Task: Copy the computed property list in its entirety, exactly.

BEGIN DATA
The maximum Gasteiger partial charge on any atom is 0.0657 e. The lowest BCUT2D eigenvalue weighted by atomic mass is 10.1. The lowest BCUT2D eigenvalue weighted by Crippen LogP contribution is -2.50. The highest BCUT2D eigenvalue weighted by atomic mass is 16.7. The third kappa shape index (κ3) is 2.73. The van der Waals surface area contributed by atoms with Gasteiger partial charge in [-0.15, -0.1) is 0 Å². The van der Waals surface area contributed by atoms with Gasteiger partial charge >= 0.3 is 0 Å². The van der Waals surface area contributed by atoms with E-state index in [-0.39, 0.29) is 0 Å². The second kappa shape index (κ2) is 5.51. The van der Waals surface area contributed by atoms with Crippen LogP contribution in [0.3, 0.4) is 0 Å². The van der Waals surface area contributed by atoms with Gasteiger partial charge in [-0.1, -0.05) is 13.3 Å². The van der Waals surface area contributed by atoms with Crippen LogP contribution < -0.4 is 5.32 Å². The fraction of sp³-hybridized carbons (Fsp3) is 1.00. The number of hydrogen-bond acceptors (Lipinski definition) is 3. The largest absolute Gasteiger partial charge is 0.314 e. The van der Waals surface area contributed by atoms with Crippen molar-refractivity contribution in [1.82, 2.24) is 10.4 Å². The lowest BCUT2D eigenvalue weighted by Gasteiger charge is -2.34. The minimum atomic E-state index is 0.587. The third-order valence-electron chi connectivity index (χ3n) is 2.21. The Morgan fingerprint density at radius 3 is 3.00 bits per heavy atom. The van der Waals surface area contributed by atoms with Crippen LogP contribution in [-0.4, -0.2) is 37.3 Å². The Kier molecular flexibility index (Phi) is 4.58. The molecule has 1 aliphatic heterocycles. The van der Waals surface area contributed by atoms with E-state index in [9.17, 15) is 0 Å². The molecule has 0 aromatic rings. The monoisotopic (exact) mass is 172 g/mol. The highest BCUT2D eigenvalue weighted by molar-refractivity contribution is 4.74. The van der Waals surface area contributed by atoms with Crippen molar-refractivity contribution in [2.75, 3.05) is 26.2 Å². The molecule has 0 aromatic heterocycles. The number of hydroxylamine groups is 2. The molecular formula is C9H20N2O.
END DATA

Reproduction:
The maximum Gasteiger partial charge on any atom is 0.0657 e. The lowest BCUT2D eigenvalue weighted by atomic mass is 10.1. The lowest BCUT2D eigenvalue weighted by Crippen LogP contribution is -2.50. The highest BCUT2D eigenvalue weighted by atomic mass is 16.7. The third kappa shape index (κ3) is 2.73. The van der Waals surface area contributed by atoms with Gasteiger partial charge in [-0.15, -0.1) is 0 Å². The van der Waals surface area contributed by atoms with Gasteiger partial charge >= 0.3 is 0 Å². The van der Waals surface area contributed by atoms with E-state index in [-0.39, 0.29) is 0 Å². The second kappa shape index (κ2) is 5.51. The van der Waals surface area contributed by atoms with Crippen LogP contribution in [0.3, 0.4) is 0 Å². The van der Waals surface area contributed by atoms with Gasteiger partial charge in [-0.1, -0.05) is 13.3 Å². The van der Waals surface area contributed by atoms with Crippen LogP contribution < -0.4 is 5.32 Å². The fraction of sp³-hybridized carbons (Fsp3) is 1.00. The number of hydrogen-bond acceptors (Lipinski definition) is 3. The largest absolute Gasteiger partial charge is 0.314 e. The van der Waals surface area contributed by atoms with Crippen molar-refractivity contribution in [1.82, 2.24) is 10.4 Å². The lowest BCUT2D eigenvalue weighted by Gasteiger charge is -2.34. The minimum atomic E-state index is 0.587. The third-order valence-electron chi connectivity index (χ3n) is 2.21. The Morgan fingerprint density at radius 3 is 3.00 bits per heavy atom. The van der Waals surface area contributed by atoms with Crippen LogP contribution in [-0.4, -0.2) is 37.3 Å². The Kier molecular flexibility index (Phi) is 4.58. The molecule has 1 aliphatic heterocycles. The van der Waals surface area contributed by atoms with E-state index in [9.17, 15) is 0 Å². The molecule has 0 aromatic rings. The monoisotopic (exact) mass is 172 g/mol. The highest BCUT2D eigenvalue weighted by molar-refractivity contribution is 4.74. The van der Waals surface area contributed by atoms with Crippen molar-refractivity contribution in [2.75, 3.05) is 26.2 Å². The molecule has 0 aromatic heterocycles. The number of hydroxylamine groups is 2. The molecular formula is C9H20N2O.